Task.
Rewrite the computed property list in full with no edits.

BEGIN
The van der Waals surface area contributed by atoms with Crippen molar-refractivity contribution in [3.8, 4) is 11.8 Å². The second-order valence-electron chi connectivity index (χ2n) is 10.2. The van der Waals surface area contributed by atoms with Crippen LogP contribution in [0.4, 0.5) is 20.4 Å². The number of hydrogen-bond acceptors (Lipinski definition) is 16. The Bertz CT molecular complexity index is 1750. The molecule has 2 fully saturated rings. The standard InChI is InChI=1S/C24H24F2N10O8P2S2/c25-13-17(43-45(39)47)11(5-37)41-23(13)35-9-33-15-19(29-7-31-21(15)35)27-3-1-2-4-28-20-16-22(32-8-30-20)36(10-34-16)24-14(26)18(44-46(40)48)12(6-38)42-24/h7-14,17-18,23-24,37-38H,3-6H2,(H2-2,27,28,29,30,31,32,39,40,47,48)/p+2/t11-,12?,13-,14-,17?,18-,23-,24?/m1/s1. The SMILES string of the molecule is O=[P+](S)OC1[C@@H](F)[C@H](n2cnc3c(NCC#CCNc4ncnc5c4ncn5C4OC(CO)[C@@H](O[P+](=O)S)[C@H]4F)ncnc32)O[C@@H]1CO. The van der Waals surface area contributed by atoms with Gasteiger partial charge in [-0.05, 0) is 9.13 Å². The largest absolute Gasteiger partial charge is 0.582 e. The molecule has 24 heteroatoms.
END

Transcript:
The van der Waals surface area contributed by atoms with Crippen molar-refractivity contribution in [3.8, 4) is 11.8 Å². The second-order valence-electron chi connectivity index (χ2n) is 10.2. The van der Waals surface area contributed by atoms with Crippen LogP contribution in [0.4, 0.5) is 20.4 Å². The number of hydrogen-bond acceptors (Lipinski definition) is 16. The Bertz CT molecular complexity index is 1750. The molecule has 2 fully saturated rings. The standard InChI is InChI=1S/C24H24F2N10O8P2S2/c25-13-17(43-45(39)47)11(5-37)41-23(13)35-9-33-15-19(29-7-31-21(15)35)27-3-1-2-4-28-20-16-22(32-8-30-20)36(10-34-16)24-14(26)18(44-46(40)48)12(6-38)42-24/h7-14,17-18,23-24,37-38H,3-6H2,(H2-2,27,28,29,30,31,32,39,40,47,48)/p+2/t11-,12?,13-,14-,17?,18-,23-,24?/m1/s1. The SMILES string of the molecule is O=[P+](S)OC1[C@@H](F)[C@H](n2cnc3c(NCC#CCNc4ncnc5c4ncn5C4OC(CO)[C@@H](O[P+](=O)S)[C@H]4F)ncnc32)O[C@@H]1CO. The van der Waals surface area contributed by atoms with Gasteiger partial charge in [-0.05, 0) is 9.13 Å². The largest absolute Gasteiger partial charge is 0.582 e. The molecule has 24 heteroatoms.